Category: Faith Healing & Spirituality

Naturopathy Embraces the Four Humors

The ancient Greeks posited a system of health and disease based on the four humors: blood, phlegm, black bile and yellow bile. According to this system, health is defined as a harmony of these four humors and disease is caused by an imbalance among them. Restore the balance, and health is restored. Bleeding is a familiar example of humoral medical treatment based...

/ December 27, 2012

Vital Signs: Buteyko Breathing

As I have mentioned in the past, almost all of my practice is inpatient medicine, doing infectious disease consults in acute care hospitals. I only spend three hours a week in the outpatient clinic, so I have a skewed perception of medicine and disease. The patients I see are sick, really sick, often trying to die and are a complicated collection of...

/ June 29, 2012

Does thinking make it so? CAM placebo fantasy versus scientific reality

Last week, I discussed a rather execrable study. Actually, the study itself wasn’t so execrable, at least not in its design, which was a fairly straightforward three-arm randomized clinical trial. Rather it was the interpretation of the study’s results that was execrable. In brief, the authors tested an “energy healing” modality known as “energy chelation” versus a placebo (sham “energy chelation”) and...

/ February 6, 2012

What is Science?

Consider these statements: …there is an evidence base for biofield therapies. (citing the Cochrane Review of Touch Therapies) The larger issue is what constitutes “pseudoscience” and what information is worthy of dissemination to the public. Should the data from our well conducted, rigorous, randomized controlled trial [of ‘biofield healing’] be dismissed because the mechanisms are unknown or because some scientists do not...

/ February 3, 2012

Adventures in defending science-based medicine in cancer journals: Energy chelation

My co-bloggers and I have spent considerable time and effort over the last four years writing posts for this blog (and I for my not-so-super-secret other blog) bemoaning the infiltration of quackademic medicine into what once were bastions of evidence- and science-based medicine. We’ve discussed at considerable length reasons for why this steady infiltration of pseudoscience into medical academia has been occurring....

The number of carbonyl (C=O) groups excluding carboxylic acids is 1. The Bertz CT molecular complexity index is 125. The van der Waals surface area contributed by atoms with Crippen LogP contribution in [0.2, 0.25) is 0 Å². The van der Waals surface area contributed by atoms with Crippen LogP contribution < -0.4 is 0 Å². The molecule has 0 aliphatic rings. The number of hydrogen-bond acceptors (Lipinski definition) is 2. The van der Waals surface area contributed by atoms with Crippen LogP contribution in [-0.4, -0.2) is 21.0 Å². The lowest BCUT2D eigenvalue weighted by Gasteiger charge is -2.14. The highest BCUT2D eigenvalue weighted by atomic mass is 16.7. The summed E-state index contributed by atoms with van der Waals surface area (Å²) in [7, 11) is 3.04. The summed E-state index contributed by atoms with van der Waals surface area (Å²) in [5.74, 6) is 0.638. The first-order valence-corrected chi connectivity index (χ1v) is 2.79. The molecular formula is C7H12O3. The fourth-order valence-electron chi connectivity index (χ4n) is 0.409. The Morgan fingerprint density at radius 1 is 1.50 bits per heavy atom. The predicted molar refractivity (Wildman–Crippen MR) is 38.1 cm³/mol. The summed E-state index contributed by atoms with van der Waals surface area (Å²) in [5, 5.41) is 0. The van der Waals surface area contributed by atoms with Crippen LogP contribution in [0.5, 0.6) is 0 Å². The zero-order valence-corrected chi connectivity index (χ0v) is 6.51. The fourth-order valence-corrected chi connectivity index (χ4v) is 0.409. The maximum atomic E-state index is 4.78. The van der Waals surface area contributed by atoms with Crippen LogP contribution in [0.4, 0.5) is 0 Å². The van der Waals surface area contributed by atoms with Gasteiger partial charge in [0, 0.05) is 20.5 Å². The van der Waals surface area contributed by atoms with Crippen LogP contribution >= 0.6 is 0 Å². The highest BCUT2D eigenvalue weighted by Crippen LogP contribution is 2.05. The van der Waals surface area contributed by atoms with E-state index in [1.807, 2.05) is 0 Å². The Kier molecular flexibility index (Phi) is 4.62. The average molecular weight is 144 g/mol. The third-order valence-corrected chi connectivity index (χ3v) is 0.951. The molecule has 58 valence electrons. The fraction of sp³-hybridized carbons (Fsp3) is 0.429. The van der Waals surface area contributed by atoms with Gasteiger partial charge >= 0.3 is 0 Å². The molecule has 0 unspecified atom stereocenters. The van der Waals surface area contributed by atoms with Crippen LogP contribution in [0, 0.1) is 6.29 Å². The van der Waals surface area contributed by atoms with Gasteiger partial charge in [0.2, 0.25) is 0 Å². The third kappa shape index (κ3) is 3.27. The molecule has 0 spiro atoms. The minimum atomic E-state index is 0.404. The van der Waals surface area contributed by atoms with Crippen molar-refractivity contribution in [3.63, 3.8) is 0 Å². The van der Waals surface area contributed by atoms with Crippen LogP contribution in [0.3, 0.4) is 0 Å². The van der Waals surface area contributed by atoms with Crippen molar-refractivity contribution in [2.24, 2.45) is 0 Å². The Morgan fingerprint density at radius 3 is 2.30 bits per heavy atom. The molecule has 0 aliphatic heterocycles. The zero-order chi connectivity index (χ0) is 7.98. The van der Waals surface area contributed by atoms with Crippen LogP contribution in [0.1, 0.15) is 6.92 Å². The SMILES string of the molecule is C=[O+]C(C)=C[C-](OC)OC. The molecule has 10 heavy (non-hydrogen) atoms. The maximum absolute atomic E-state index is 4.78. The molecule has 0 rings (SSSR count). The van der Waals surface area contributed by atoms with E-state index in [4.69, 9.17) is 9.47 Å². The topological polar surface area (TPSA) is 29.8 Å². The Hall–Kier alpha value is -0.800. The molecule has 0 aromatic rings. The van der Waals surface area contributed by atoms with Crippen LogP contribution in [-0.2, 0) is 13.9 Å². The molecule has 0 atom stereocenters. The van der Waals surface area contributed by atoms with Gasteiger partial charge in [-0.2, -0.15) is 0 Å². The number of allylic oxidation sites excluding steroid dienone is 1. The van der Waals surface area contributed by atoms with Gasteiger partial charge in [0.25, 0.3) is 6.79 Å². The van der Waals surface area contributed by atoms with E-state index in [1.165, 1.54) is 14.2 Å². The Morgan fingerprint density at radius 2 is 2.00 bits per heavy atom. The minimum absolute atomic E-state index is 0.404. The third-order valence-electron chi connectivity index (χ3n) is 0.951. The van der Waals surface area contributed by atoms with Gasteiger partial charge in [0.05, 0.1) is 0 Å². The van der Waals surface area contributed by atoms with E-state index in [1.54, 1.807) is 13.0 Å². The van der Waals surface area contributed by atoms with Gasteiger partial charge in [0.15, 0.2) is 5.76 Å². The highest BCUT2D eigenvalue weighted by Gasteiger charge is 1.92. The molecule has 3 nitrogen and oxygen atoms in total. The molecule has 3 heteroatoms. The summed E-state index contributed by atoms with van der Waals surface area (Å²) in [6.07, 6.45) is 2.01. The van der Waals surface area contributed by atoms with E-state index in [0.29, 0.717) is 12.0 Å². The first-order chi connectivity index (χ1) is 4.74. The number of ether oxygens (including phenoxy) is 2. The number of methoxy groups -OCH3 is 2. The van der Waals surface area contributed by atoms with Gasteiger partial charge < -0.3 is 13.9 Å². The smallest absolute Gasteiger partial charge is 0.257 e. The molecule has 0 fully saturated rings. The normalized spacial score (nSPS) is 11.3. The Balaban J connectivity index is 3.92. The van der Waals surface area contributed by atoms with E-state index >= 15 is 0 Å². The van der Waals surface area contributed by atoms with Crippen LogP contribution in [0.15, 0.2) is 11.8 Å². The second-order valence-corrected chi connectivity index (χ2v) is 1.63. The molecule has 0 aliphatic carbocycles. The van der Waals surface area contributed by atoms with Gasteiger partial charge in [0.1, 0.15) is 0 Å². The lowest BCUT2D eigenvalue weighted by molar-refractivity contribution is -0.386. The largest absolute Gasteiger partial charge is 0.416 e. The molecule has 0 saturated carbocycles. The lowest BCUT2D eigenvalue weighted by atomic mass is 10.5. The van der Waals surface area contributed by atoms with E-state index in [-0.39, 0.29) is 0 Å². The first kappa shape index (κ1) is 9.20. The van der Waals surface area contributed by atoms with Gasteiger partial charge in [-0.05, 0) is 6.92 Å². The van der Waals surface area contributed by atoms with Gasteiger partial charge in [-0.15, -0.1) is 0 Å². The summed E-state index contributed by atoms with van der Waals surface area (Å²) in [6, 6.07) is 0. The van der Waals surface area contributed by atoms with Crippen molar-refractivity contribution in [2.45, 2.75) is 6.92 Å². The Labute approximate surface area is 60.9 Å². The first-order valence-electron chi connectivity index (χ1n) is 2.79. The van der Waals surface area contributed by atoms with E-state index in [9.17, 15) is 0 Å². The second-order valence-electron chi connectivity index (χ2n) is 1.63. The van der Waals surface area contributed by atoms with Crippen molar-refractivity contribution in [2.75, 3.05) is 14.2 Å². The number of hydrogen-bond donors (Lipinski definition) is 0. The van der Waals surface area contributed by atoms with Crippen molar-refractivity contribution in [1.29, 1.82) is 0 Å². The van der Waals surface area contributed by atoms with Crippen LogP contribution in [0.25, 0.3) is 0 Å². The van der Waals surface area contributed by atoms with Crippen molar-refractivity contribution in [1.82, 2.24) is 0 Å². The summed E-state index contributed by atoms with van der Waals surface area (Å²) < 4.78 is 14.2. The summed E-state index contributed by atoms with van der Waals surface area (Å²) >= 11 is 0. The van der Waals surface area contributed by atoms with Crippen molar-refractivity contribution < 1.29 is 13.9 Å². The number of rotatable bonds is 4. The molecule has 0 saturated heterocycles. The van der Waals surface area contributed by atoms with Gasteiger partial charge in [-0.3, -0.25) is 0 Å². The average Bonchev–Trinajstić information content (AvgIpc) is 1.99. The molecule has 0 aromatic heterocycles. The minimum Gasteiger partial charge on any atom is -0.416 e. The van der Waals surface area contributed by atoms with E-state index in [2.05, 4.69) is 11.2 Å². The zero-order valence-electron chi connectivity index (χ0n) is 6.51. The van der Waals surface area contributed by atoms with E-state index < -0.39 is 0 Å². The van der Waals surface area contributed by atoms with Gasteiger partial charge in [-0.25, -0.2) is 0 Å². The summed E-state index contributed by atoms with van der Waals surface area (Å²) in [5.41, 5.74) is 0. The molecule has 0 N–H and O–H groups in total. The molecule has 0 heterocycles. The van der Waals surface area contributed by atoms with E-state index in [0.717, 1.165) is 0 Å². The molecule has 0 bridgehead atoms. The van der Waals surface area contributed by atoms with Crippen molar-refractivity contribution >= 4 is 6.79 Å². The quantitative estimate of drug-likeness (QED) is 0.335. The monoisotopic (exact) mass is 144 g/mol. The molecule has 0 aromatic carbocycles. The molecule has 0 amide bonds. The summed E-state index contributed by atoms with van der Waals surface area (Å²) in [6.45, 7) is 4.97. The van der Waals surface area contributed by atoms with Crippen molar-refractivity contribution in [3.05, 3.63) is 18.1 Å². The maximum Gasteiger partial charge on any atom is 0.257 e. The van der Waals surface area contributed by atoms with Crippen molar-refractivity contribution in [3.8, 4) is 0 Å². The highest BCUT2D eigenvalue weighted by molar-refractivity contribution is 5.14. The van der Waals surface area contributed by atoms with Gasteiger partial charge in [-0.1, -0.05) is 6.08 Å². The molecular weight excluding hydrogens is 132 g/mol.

/ January 30, 2012

Survey says, “Hop on the bandwagon of ‘integrative medicine’!”

A Brief Clinical Vignette In researching this post, I found an article published nearly two years ago in The Hospitalist entitled Growth Spurt: Complementary and alternative medicine use doubles, which began with this anecdote: Despite intravenous medication, a young boy in status epilepticus had the pediatric ICU team at the University of Wisconsin School of Medicine and Public Health in Madison stumped....

/ September 19, 2011

Train Therapy

Summertime and the living is busy.  Finally we have sun in the Northwest.  While the rest of the country has been melting in heat, this year we have rarely cracked 85.  Global heating has avoided Oregon this year, and I will need some green tomato recipes.  Good weather, work is busy, and it is the last two weeks with my eldest before...

/ August 12, 2011

The Power of Faith and Prayer?

Part of the Complementary and Alternative Medicine (CAM) movement is an attempt to insert spirituality into the philosophy and practice of medicine. Most energy healing modalities, for example, have spiritual underpinnings. At the same time there are many attempts to use science to validate the healing power of faith.  This is also an issue that is very attractive to the media, who...

/ August 3, 2011

Dummy Medicines, Dummy Doctors, and a Dummy Degree, Part 1: a Curious Editorial Choice for the New England Journal of Medicine

Background This post concerns the recent article in the New England Journal of Medicine (NEJM) titled “Active Albuterol or Placebo, Sham Acupuncture, or No Intervention in Asthma.” It was ably reviewed by Dr. Gorski on Monday, so I will merely summarize its findings: of the three interventions used—inhaled albuterol (a bronchodilator), a placebo inhaler designed to mimic albuterol, or ‘sham acupuncture’—only albuterol...

/ July 22, 2011

An open letter to NIH Director Francis Collins regarding his appearance at the Society for Integrative Oncology

Note from the editor: Since today is a holiday in the U.S., I had planned on taking the day off. Then I saw the subject of today’s post and had to respond. Also, please remember that, as always, the usual disclaimers apply. This letter represents my opinion, and my opinion alone. It does not represent the view or opinion of my university...

/ July 4, 2011